One thing that is common to all Cameroonians, irrespective of what language they speak, is that they will be familiar with poverty and poor infrastructural development. For 36 years that Cameroon’s dictator Paul Biya has been in power, there has been little done to repair or boost the country’s delipidating structures.
As some people in the English-speaking North West and South West Regions have taken to armed struggle, in a bid to get out of the collapsing system, more evidence is emerging, which indicates that it is a nationwide problem.
A video has emerged showing how minor rainfall in the Cameroon Capital city Yaounde, has led to flooding around schools. The video taken at the Etoug–Ebe Baptist school, Shows how the flooding has resulted in the trapping kids from going home and parents from coming in to pick them. One of the major causes of flooding in Cameroon’s major cities has been attributed to poor drainage systems, exacerbated by overuse of plastic materials which form a great percentage of rubbish, which paradoxically is never cleared by the city councils. This is just one sign to indicate that no part of the country is free from the Biya virus.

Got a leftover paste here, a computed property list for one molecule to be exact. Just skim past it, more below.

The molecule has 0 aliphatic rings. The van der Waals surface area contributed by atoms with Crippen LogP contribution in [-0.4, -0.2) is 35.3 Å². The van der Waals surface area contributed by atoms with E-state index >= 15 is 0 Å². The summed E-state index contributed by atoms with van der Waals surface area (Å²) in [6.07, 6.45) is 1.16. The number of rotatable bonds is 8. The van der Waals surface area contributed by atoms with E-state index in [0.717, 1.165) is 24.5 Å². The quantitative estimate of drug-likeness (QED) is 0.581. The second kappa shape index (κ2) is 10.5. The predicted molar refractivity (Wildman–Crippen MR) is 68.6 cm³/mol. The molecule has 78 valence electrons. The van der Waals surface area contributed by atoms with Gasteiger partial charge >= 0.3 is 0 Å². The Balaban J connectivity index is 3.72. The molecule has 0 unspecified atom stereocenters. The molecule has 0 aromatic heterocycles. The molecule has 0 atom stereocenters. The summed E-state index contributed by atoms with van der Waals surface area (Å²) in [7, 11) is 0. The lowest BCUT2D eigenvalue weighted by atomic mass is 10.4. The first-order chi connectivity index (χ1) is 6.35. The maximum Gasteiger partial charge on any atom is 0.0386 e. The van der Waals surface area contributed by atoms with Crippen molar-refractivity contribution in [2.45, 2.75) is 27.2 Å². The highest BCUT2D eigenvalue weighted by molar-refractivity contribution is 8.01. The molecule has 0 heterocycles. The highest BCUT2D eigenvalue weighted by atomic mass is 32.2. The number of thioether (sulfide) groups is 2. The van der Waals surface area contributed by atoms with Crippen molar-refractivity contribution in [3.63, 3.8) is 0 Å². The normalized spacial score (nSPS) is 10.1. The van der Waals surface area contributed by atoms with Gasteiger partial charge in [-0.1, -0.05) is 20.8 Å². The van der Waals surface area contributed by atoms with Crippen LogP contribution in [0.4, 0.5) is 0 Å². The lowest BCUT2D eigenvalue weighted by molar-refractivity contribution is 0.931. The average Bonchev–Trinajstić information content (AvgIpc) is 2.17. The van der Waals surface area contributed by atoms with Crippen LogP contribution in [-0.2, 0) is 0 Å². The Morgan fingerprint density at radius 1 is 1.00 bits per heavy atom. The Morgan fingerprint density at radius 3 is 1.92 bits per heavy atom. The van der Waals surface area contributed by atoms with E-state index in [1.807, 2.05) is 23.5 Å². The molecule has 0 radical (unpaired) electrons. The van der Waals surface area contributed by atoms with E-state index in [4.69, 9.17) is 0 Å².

A research I carried out in Ngoundere in the Adamawa region in 2011, established the case of regional inequality along religious lines rather than linguistic ones. The research revealed that the causes of inequality and underdevelopment of Vina in the Adamawa Region are among other things, the absence of the rule of law, poor governance, and the ambivalence of the state towards development. This is a phenomenon that cuts across the whole of the country.
It comes therefore as no surprise that as Biya is advocating to stand for another seven-year term come October 7, 2018, the level of disdain and challenge for his bid has increased across the length and breadth of the country. It is projected that there might be a nationwide riot in Cameroon should Biya win another term as president.